Category Archives: Uncategorized

Beautiful Poem: Ghost in the House

Found on Big Blue Wave, this poem was written by a woman named Amanda and sent in a letter to Priests for Life. It is beautiful and haunting.

Ghost in the House~

Come, child. It’s evening. Come to me
And sit with me once more.
Let’s rock here while the others sleep.
Let’s see — your sister’s four;
The baby is three months today;
Your little brother’s two,
And I have not decided if I’ll tell them about you.

And you, you would be eight this year.
I do not know your name.
The color of your eyes, or hair,
Or where, or how, to blame.
The fear was all, the fear of change,
For I saw change as loss.
Against my dreams, my plans, my life
You seemed so small a cost,
Not knowing how your presence
Altered how I felt and thought,
Not knowing how you changed me
In the mix the hormones brought.
And you were not a child to me
But sickness, pain, and fear —
But oh, I know, I know you now,
Now that these three are here!
Your scent, your weight within my arms,
Your head upon my breast –
I did not know these things when I decided what was best.

And I am lost and so confused
And don’t know how to feel,
For you, who were an illness,
Every year become more real;
Your sister and your brothers,
They proclaim you as they grow.
They make it harder still to face
The coldest truth I know:
That knowing – feeling – only
What I knew and felt back then,
I cannot say I would not make
This saddest choice again.

Oh! My little lost unknown,
My first and neverborn,
Forgive the ignorance that sent you
To the dark, unmourned!

And no, it isn’t every day
I find your shadow here;
Most times I’m far too busy
For reflection or for tears,
But sometimes, when the children sleep
And I have time alone,
I sit down in the dark, and rock,
And bring my baby home.

_____________________________

Healing is possible after abortion. Groups like Rachel’s Vineyard offer caring, confidential retreats and there are numbers to call like the National Helpline for Abortion Recovery: 1-866-482-LIFE.

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“Surely We Have An Obligation To Try”

All children are precious and we absolutely do have an obligation to try to keep them safe from harm. Obama’s words should apply to protecting them in all circumstances:

“Are we prepared to say that such violence visited on our children year after year after year is somehow the price of our freedom?” 

Enigma Solved?

Funny how in most contexts it isn’t hard for people to figure out when life begins:

They’ll team up on research and teaching that focuses on the first 2,000 days of a child’s life – from conception to age five – in the hopes of pinpointing ways to set children on positive life trajectories.

(…)

If you think about it, the miracle that has to occur from the time in which the egg is fertilized, when you have one single cell, to the time when 2,000 days later, you’ve got a healthy, jumping, happy, enthusiastic, inquisitive individual going off to school, and you think of the biology that has to happen during that period – to me, that’s nothing short of a miracle.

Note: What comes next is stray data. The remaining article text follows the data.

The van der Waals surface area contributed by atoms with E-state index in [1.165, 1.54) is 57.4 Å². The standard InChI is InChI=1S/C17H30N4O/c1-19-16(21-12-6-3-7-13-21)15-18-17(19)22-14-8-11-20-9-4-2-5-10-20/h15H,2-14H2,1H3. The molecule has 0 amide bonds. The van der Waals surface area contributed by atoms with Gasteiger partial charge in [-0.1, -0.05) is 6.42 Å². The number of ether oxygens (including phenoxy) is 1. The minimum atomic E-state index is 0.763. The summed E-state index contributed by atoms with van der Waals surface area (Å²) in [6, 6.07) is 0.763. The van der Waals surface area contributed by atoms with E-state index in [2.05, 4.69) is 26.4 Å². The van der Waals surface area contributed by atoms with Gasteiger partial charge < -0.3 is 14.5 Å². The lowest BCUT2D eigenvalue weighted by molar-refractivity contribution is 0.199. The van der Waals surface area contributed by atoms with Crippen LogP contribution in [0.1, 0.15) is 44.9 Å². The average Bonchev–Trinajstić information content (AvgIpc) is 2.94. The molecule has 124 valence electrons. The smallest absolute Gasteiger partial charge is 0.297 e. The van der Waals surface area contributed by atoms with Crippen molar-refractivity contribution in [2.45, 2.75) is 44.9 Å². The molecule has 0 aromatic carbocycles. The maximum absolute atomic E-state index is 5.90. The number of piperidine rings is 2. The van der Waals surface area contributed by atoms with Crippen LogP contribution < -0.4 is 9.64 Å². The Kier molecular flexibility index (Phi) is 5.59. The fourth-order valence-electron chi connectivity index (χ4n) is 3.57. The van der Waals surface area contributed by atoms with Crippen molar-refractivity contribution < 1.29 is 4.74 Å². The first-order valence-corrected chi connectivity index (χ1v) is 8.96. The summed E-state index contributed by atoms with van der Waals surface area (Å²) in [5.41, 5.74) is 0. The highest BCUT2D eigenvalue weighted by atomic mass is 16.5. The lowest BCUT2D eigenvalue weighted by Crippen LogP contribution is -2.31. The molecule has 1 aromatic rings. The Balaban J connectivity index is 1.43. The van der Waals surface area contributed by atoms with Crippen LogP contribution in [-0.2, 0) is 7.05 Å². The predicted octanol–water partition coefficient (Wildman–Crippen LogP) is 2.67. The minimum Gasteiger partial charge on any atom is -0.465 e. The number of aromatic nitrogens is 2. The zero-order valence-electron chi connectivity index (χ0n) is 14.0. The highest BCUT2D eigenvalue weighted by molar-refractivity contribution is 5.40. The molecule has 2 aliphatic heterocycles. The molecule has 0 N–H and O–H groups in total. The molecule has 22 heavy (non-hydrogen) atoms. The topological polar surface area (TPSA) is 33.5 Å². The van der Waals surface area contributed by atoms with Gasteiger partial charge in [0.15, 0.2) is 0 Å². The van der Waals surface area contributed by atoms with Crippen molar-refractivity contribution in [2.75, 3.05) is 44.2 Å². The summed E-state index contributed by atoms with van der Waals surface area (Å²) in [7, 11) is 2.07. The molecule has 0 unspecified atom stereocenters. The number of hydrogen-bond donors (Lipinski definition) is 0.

Another Cool Pre-Natal Development Video

by Dante De Luca

This presentation is not really pro-life per se. However, it is an excellent reminder of what we’re fighting for and why it’s worth the fight, and plus it’s presented by a mathematician. 😀

Source: http://www.ted.com/talks/alexander_tsiaras_conception_to_birth_visualized.html

Signs of Life

by Kate Larson

I recently went on a road trip to Saskatoon, crossing into the US at Sault-Ste-Marie, and passing through Michigan, Wisconsin, Minnesota, and North Dakota, before crossing into Manitoba and going on to Saskatchewan. In several of the places I passed through, in both the US and Canada, I saw something that surprised and delighted me. Periodically, at the side of the road and, in one instance, on a billboard, I saw pro-life signs. They said things like “An embryo is a baby too,” “Human life is a gift, protect it” and “Life…a beautiful choice.” The billboard sported a picture of an inquisitive looking baby with the words “I could dream before I was born.” One of the signs was outside of a church, but the others were just there, along the road, where one might usually see signs for tourist attractions, stores or hotels. No one had knocked them down or defaced them; they were just part of the landscape, and that was what struck me most about them.

The aim of the pro-life movement is to work toward making abortion and euthanasia unthinkable. The opposition that students face in getting their pro-life views heard on campus, and the way the media gives scant and often skeptical coverage to pro-life events, could lead one to believe that the pro-life position occupies a miniscule place on the fringes of society. Yet, what is more mainstream than roadside signs? They advertise everything from burgers to candidates to atheism. Some may not be to our liking, and maybe some people feel upset when they see pro-life signs. Others must feel uplifted, as I did. Others still might just ignore the signs because they have seen them a hundred times. My point is not so much the response as the fact that the signs are there. They are part of everyday life and seem to indicate that the pro-life position is more a part of everyday life than we may have been led to believe.

If Everything in the Garden is Sunny – Why Meddle?

by Theresa Stephenson

As I turned another page on my calendar this week, I saw how quickly this summer has slipped away and how swiftly autumn is approaching, and with it another school year at ol’ uOttawa. Throughout the summer, the team of uOttawa Students for Life has been in correspondence about plans for the coming year. To be honest, I wish I could say that I only looked at this year with excitement –another year to turn our campus upside down! To spread the wonderful pro-life message to anyone and everyone! To stand up for something and be heard!

But I’m ashamed to admit that that isn’t what I feel. I’m scared. I’m scared of the hostility that we will face. I’m scared of being ostracized. I’m scared of the pain that I’ll see. There are no two ways about it: abortion is uncomfortable. It’s touchy and it’s a sure fire way to get your peers upset.